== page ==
September 4th, 2008 by Jim Winstead
As I have mentioned before, we are using a piece of point-of-sale software for the store called Checkout. It is, despite all the complaints I am going to make about it in this and future posts, a pretty good piece of software.
My overall summary would be that it is very good, but it could use a lot of polish based on some real user feedback. There are just lots of little annoyances that I am running across in the interface, especially things that make the system harder to use.
For example, receiving an order requires either scanning every item, dragging and dropping each item from one list to another, or manually selecting the number of received items and typing in how many you have received. That doesn’t sound so bad, right? Today we received an order with 522 items of about 150 distinct products. This is mostly our racks of M. Graham gouache, oil, and watercolor paints. With our barcode scanner out for repair, receiving all of these items into the system will require manually clicking on a column (not the whole column — just the existing 0!) and entering the correct number of items of that product that we have received.
There are a couple of things they could do to fix this problem. A cheap shortcut would be to have a way of saying you have received a whole order. Long-term, I hope they can make the spreadsheet-like receiving form actually keyboard-navigable, like a spreadsheet would be. This is true of the other similar forms in the application.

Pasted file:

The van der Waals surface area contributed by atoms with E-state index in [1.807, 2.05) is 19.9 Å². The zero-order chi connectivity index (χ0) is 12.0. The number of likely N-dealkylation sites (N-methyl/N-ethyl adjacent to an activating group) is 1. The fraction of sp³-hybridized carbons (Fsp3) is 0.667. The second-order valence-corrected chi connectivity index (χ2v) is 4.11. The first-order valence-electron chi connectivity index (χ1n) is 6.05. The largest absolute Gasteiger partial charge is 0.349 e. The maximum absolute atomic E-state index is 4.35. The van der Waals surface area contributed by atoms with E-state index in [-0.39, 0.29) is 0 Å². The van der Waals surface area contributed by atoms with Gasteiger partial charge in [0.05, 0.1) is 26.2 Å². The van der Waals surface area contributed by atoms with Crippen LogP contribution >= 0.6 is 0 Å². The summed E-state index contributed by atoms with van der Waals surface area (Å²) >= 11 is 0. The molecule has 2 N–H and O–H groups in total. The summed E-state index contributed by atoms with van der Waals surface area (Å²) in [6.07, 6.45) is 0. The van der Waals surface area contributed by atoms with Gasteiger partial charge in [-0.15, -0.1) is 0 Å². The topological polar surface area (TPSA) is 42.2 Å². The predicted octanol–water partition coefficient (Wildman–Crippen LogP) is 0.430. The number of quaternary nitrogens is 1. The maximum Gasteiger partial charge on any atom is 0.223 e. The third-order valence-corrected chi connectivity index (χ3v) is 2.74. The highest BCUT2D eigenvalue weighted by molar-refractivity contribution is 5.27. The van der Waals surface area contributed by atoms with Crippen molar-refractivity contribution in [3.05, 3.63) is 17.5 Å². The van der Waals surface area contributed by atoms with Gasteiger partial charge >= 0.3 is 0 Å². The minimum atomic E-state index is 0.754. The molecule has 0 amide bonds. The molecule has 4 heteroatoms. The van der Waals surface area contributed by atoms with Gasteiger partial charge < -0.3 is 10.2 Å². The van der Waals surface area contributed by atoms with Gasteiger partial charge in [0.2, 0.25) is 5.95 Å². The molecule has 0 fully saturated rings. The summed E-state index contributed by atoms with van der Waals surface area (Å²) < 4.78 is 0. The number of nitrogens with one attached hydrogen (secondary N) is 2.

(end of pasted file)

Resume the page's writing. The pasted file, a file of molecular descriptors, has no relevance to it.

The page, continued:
And this is just the warm-up — one of the shipments we receive on Monday has over 1,000 items of about 250 different products. I don’t even want to think about what our drop-ship of Golden acrylic paints and mediums is going to entail.
There are some perks to having a computer nerd (me) as part of the team. To load information about the products into our system, I was able to save the HTML listing of the different colors each line of paints came in and cobble together some Python code to transform that into a format that Checkout could understand. But I still had to manually set the supplier for all of these products because Checkout won’t set that information from the import.
Something nifty I learned about Checkout today is that the printing system is based on using Cheetah templates that are rendered using WebKit. I was able to take the template that the Checkout support team sent me when I asked about printing a signature line on credit card receipts, and improve it so that it only printed the signature line on orders paid via credit card. It is a little fragile, though — an error in the template causes the whole application to exit.
I know I’ll have lots more to say about Checkout, like complaining about the undocumented AccountEdge integration. But like I said in the beginning, it is a pretty good piece of software.